Hairy woodpeckers eat insects, which they mostly find in bark crevices of trees. It’s said they feel a moving insect’s vibration and hear insects munch on wood. They forage for various berries, seeds and nuts and they take sap.

Feed hairy woodpeckers suet, peanut butter, sunflower seeds and various nuts and fruits.

Attract hairy woodpeckers. Plant any of barberry, bayberry, blackberry, blueberry, black cherry, choke cherry, Virginia creeper, dogwood, elderberry, wild grape, sour gum, juneberry, mulberry pokeberry, spicebush, strawberry, sumac and viburnum.

Painting demonstrates size difference between a hairy woodpecker and two smaller downy woodpeckers.

Males may begin chiseling several holes in the fall before selecting one to inhabit. Females and males occupy separate holes until the mating season when they often excavate a hole together.

Females lay four or five, more or less, white eggs which hatch after about two weeks incubation and young leave the nest in about another four weeks.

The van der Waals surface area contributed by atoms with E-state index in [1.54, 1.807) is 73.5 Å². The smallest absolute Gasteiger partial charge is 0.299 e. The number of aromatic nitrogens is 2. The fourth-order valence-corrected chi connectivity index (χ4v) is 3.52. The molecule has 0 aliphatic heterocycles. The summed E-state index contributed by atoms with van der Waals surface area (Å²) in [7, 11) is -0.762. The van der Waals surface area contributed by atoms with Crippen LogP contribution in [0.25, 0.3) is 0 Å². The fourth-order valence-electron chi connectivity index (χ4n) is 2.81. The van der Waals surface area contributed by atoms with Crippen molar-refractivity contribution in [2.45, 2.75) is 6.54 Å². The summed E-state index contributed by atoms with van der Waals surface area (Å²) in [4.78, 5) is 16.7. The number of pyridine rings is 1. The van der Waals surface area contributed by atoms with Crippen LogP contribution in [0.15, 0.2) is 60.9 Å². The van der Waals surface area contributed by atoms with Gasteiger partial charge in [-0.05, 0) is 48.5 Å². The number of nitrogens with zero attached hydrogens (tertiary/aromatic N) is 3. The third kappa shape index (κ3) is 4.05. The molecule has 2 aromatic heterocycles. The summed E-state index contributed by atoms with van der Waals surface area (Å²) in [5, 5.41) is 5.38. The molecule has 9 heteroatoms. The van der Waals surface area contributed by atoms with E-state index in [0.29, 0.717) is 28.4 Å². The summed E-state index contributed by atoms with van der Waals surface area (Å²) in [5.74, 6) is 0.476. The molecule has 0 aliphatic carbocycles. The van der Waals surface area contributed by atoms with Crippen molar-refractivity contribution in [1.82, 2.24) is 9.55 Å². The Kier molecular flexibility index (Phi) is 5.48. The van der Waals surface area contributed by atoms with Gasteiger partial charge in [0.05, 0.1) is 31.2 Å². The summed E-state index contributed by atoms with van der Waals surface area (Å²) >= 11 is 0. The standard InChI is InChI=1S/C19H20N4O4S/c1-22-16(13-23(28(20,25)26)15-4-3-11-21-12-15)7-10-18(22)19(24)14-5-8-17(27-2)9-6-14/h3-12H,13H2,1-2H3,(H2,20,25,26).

Hairy Woodpecker Birdhouse

The Hairy Woodpecker Birdhouse has a 6″ by 6″ floor, 14″ inside floor to ceiling, 1 5/8″ diameter entrance hole located 11″ above the floor and ventilation openings.

Assemble with corrosion resistant screws fit to pre-drilled countersunk pilot holes. Secure hinged roof with shutter hooks for easy access.

Mount 12 feet or higher on a tree in a forest, forest edge, or grove. Remove everything and clean the box after the brood rearing season is past.

Visit the Hairy Woodpecker Birdhouse Page.
Hairy Woodpecker Birdhouse
Print or just view hairy woodpecker birdhouse plansHairy Woodpecker Birdhouse Plans

Chickadees, nuthatches, and downy woodpeckers may also use this box.